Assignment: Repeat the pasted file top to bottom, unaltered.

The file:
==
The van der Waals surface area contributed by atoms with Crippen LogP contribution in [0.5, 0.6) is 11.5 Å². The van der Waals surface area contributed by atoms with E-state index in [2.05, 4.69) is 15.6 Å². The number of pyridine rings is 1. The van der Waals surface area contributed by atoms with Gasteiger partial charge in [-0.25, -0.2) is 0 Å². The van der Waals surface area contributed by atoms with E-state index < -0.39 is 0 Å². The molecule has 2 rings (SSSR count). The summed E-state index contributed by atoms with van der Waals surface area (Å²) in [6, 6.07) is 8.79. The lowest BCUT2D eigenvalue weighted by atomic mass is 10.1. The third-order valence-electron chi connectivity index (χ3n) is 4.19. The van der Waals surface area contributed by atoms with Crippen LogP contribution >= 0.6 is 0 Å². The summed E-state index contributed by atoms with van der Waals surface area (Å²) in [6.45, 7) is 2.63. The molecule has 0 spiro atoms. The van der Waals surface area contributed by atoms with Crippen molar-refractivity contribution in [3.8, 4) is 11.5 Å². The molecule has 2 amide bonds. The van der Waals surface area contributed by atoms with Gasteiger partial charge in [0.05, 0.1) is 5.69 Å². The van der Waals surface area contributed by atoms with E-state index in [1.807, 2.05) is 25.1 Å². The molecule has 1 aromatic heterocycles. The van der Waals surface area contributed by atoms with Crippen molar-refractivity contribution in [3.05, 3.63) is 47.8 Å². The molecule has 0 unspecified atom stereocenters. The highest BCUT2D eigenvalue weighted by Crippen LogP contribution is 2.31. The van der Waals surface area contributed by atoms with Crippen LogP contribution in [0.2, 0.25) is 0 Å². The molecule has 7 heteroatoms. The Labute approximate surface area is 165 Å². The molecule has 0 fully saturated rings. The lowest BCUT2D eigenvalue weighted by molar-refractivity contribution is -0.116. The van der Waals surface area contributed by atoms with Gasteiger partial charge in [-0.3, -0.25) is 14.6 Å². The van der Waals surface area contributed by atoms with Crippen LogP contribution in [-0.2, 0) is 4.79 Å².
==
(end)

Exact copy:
The van der Waals surface area contributed by atoms with Crippen LogP contribution in [0.5, 0.6) is 11.5 Å². The van der Waals surface area contributed by atoms with E-state index in [2.05, 4.69) is 15.6 Å². The number of pyridine rings is 1. The van der Waals surface area contributed by atoms with Gasteiger partial charge in [-0.25, -0.2) is 0 Å². The van der Waals surface area contributed by atoms with E-state index < -0.39 is 0 Å². The molecule has 2 rings (SSSR count). The summed E-state index contributed by atoms with van der Waals surface area (Å²) in [6, 6.07) is 8.79. The lowest BCUT2D eigenvalue weighted by atomic mass is 10.1. The third-order valence-electron chi connectivity index (χ3n) is 4.19. The van der Waals surface area contributed by atoms with Crippen LogP contribution >= 0.6 is 0 Å². The summed E-state index contributed by atoms with van der Waals surface area (Å²) in [6.45, 7) is 2.63. The molecule has 0 spiro atoms. The van der Waals surface area contributed by atoms with Crippen molar-refractivity contribution in [3.8, 4) is 11.5 Å². The molecule has 2 amide bonds. The van der Waals surface area contributed by atoms with Gasteiger partial charge in [0.05, 0.1) is 5.69 Å². The van der Waals surface area contributed by atoms with E-state index in [1.807, 2.05) is 25.1 Å². The molecule has 1 aromatic heterocycles. The van der Waals surface area contributed by atoms with Crippen molar-refractivity contribution in [3.05, 3.63) is 47.8 Å². The molecule has 0 unspecified atom stereocenters. The highest BCUT2D eigenvalue weighted by Crippen LogP contribution is 2.31. The van der Waals surface area contributed by atoms with Crippen LogP contribution in [0.2, 0.25) is 0 Å². The molecule has 7 heteroatoms. The Labute approximate surface area is 165 Å². The molecule has 0 fully saturated rings. The lowest BCUT2D eigenvalue weighted by molar-refractivity contribution is -0.116. The van der Waals surface area contributed by atoms with Gasteiger partial charge in [-0.3, -0.25) is 14.6 Å². The van der Waals surface area contributed by atoms with Crippen LogP contribution in [-0.2, 0) is 4.79 Å².